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Nine Wartime Lives: Mass-Observation and the Making of the Modern Self Hardcover – 14 Jan In Nine Wartime Lives, James Hinton uses diaries kept by nine 'ordinary' people in wartime Britain to re-evaluate the social history of the Second World War, and to reflect on the.
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But, when it comes to personal matters, Hinton makes a distinction between male and female respondents. The women, Hinton insists, were more self-revealing and in a sense more revolutionary, using war service or diary-writing to expand their horizons or find a measure of emotional fulfilment. By contrast, the two younger women — Lillian Rogers and Eleanor Humphries — avidly pursued personal and sexual fulfilment but had almost no social commitments. Rogers spent much of her time cultivating intense flirtations with men, wanting not to sleep with them but to bag them as dance partners; Humphries, the wife of a wealthy businessman, was in thrall to her domineering husband and spent her days catering to his every need.
Nine Wartime Lives makes an irrefutable case for the importance of the diaries, but they form only a small slice of the MO repository and tell us almost nothing about the organisation itself. It shows that MO was chaotic and polycentric from the start — indeed, at its founding it was really two loosely linked projects.
The second was based in the Blackheath home of Madge and his wife and fellow poet Kathleen Raine, where a skeleton staff recruited volunteer observers and analysed the responses they sent back. The war brought new opportunities, but it also brought personal tensions to a head. Harrisson was chaotic, noisy, authoritarian and usually unwashed, and by , Madge had had enough. Harrisson, now with a sizeable wage bill to meet the staff peaked at 22 in July , cadged for Ministry of Information contracts and advertising industry commissions; he got funding from the Board of Deputies of British Jews for a study of anti-Semitism, but spent the money on something else.
He kept the books coming on the outbreak of war, on attitudes towards housing, on the culture of the factory , but they elicited criticism as well as interest. However, Hinton has also counted the directives and file reports, and shows how rapidly the work of volunteer data collection declined after Harrisson ceded control: from topic collections in , to in , to in ; from file reports in , to in , to 78 in Most of the books were written before his exit. He insists that it was less sloppy than some social scientists have claimed.
It did offer observers some training; Harrisson did cross-check data for bias. Yet its real innovation was not in introducing the practice of anthropological observation in Britain but rather in developing the use of a volunteer panel — and, even more important, in asking panellists to keep diaries. He was entirely right. Mass Observation, Hinton concludes sharply, was not a modernist project or a social movement as Nick Hubble has argued ; its volunteers were not harbingers of a new scientific mentality as Mike Savage has claimed.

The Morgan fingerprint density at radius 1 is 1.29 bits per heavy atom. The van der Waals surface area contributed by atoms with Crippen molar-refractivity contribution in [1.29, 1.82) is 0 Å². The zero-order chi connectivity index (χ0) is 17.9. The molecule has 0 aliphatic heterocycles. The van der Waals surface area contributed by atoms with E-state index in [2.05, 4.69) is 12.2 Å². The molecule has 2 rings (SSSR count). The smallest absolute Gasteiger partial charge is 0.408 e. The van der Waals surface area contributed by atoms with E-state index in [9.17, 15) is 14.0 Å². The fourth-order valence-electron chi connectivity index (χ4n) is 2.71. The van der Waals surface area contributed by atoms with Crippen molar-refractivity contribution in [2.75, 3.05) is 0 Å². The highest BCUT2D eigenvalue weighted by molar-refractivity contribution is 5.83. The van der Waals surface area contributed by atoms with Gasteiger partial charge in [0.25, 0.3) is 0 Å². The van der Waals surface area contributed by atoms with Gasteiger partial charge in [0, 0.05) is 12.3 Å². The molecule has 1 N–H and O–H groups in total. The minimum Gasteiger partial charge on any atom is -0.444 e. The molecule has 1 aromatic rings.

What distinguished its participants, instead, was their willingness to devote time and effort to solitary self-reflection, a practice symptomatic, even generative, of a culture ever more committed to individual self-realisation. It also produced the archive to which they would so frequently turn.
Seven Lives from Mass Observation is marketed as a successor to Nine Wartime Lives , and the structure and the pleasures it offers are much the same. Diarists are again chosen for the quality of their writing and not their representativeness, though Hinton has made an effort to strike a better balance in terms of gender four women, three men and class.
We have Sam, a wealthy banker; Caroline, the wife of a businessman; Janet, a teacher; Stella, a social worker; Helen, a youth worker and wife of an RAF officer; Len, a mechanic; and Bob, a long-distance lorry driver. But all are white hardly a given in this period and the age range is narrower.
His choice does succeed, though, in providing us with a portrait of a particular generation as they navigated — or, more accurately, looked back in the s on how they had navigated — a period of rapid social change. Hinton is especially sensitive to the way the new movements of the s and s — the sexual revolution, university expansion, feminism — affected self-understanding and social roles.
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Once again the women prove the more sensitive conductors for those changes. Just as social movements changed the lives of the observers, so too did the economic crises of the s and the neoliberal policies of subsequent governments. But Bob a lorry driver for state-owned British Road Services , Len a skilled mechanic and later transport manager for a local authority and Janet, a teacher in London, were all made redundant or forced into early retirement when public services came under pressure or were privatised.
Hinton pushes historians to rethink historical narratives by including the biographies of ordinary lives I personally look forward to future scholarship based around the stories Hinton presents here and the scores of others waiting to be told. Added to basket. Jane Austen at Home. Lucy Worsley. Tastes of Honey. Selina Todd. Winds of Change. Peter Hennessy. Peter Moore. Anne Lister. Learning from the Germans. Susan Neiman.
Nine Wartime Lives: Mass-Observation and the Making of the Modern Self
Staring at God. Simon Heffer. Homo Deus. Yuval Noah Harari. Good Night Stories for Rebel Girls.
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Elena Favilli. Peter Ackroyd. In My Life. Alan Johnson. Islamic Empires. Justin Marozzi. The Europeans. Orlando Figes.
The Descent of Man. Grayson Perry. Seashaken Houses. Tom Nancollas. The Age of Surveillance Capitalism.